SINGAPORE — The Singapore authorities are monitoring Apple’s iPhone 12 after a dispute between French regulators and the technology firm over the phone’s radiation levels.
Responding to queries from TODAY on Friday (Sept 22), the National Environment Agency (NEA) and the Infocomm Media Development Authority (IMDA) said in a joint statement that any radiofrequency-emitting equipment must meet “strict safety requirements” before it is approved in Singapore.
The authorities added that they are aware of the findings of the French regulator, Agence Nationale des Frequences (ANFR), on the radiofrequency emissions from iPhone 12 models sold in the country.
News agency Reuters reported ANFR as saying on Sept 12 that the iPhone 12’s specific absorption rate (SAR) — a measure of the rate of radiofrequency energy absorbed by the body from a piece of equipment — was higher than legally allowed, which prompted a sale suspension in France.
Apple has contested the findings, saying that the iPhone 12 — which was first released in 2020 — is compliant with global standards.
On Friday, IMDA said that it is in touch with Apple Singapore and understands from Apple that its iPhone 12 is “certified by multiple international bodies” and is also recognised as “compliant with all applicable SAR regulations and standards globally”.
NEA’s website states that Singapore adopts guidelines from the International Commission on Non-Ionising Radiation Protection (ICNIRP), an independent international organisation recognised by the World Health Organization (WHO).
Radiofrequency radiation reference levels for mobile phones range between 4.5 watts and 10 watts per square metre, the website states.
NEA and IMDA added on Friday that all models of mobile phones will need to “declare their conformance to Singapore telecommunication standards, which includes SAR limits”.
Vendors must submit test reports done by accredited, certified test laboratories as proof of conformity, and if any parameter is found to be above limits, the mobile phone is considered non-compliant with IMDA technical standards, the agencies said.
They added that equipment registration “obtained with false or misleading information will be voided”.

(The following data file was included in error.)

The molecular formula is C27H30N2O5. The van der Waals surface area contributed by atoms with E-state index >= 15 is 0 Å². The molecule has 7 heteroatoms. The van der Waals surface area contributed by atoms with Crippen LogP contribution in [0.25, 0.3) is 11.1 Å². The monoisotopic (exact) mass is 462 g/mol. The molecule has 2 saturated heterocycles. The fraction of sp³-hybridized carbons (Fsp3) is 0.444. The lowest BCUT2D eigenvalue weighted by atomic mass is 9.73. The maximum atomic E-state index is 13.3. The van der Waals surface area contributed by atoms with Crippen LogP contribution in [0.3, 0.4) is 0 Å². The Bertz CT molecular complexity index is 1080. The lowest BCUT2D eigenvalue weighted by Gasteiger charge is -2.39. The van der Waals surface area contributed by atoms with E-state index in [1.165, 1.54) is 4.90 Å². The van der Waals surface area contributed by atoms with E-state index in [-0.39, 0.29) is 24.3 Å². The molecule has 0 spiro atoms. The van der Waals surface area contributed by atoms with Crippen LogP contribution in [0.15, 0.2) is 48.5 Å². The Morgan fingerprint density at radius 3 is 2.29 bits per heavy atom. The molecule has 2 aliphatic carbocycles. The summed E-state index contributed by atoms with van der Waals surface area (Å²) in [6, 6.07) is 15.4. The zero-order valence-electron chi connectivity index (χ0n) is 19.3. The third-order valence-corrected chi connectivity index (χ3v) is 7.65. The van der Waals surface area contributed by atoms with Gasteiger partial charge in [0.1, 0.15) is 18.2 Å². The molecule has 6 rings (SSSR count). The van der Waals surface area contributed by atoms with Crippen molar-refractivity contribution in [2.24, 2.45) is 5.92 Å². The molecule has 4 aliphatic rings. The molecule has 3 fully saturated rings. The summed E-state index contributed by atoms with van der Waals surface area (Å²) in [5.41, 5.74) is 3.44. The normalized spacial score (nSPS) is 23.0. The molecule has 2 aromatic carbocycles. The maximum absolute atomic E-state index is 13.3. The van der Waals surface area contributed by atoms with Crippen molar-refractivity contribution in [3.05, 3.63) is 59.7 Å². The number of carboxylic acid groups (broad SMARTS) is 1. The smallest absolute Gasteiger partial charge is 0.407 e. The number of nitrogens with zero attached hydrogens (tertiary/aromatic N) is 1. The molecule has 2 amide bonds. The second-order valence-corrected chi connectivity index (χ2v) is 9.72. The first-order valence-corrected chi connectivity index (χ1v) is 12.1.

“Apple had submitted to IMDA the radiofrequency test report for its iPhone 12 model showing that it complied with prevailing international standards,” the agencies said.
These standards include the European Union (EU) standards for radiofrequency emission when the model was first registered and later approved for sale in Singapore.
“NEA and IMDA would like to assure the public that strict safety requirements are in place prior to the approving of any radiofrequency-emitting equipment in Singapore.
“We will monitor any further developments in this case.”
HOW HAVE FRANCE AND APPLE REACTED?
Reuters reported that EU standards for SAR are capped at 4 watts per kilogramme (Wkg), but tests done by the French regulator found that the iPhone 12 had a SAR of 5.74Wkg when held in the hand or kept in a trouser pocket, which is higher than what is legally allowed.
The regulator has said that a software update would suffice to fix the issue because the software such as applications and programmes running on a device can affect how the device operates.
Despite this, Apple rejected the findings, stating that it had provided the regulator with multiple of the company’s own and independent third-party lab results to prove its compliance with all SAR standards in the world.
The company added that it would contest the regulator’s review and would continue working with the agency to show that the iPhone 12 is compliant with safety standards.
However, on Sept 15, it said that it would issue a software update to accommodate the testing methods used in France, Reuters reported.
DO RADIOFREQUENCY EMISSIONS CAUSE CANCER?
While the iPhone 12’s SAR has reportedly exceeded the legal limit for radiofrequency emissions, users should not be too alarmed as its current radiation levels are too low to pose a cancer risk to human health, the ICNIRP in a Reuters report.
Although radiofrequency radiation does generate heat, it does not produce enough energy to break chemical bonds in human cells, WHO said in 2014.
In addition, WHO and other international health bodies said in a report back in 2007 that there is no definitive scientific evidence that exposure to very low levels of radiofrequency radiation can cause other adverse health effects.
Checks done online by TODAY found that the iPhone 12 is still being sold in Singapore as of Friday.
TODAY has reached out to NEA and IMDA to clarify if the authorities will conduct their own tests on the phone’s radiation emission levels.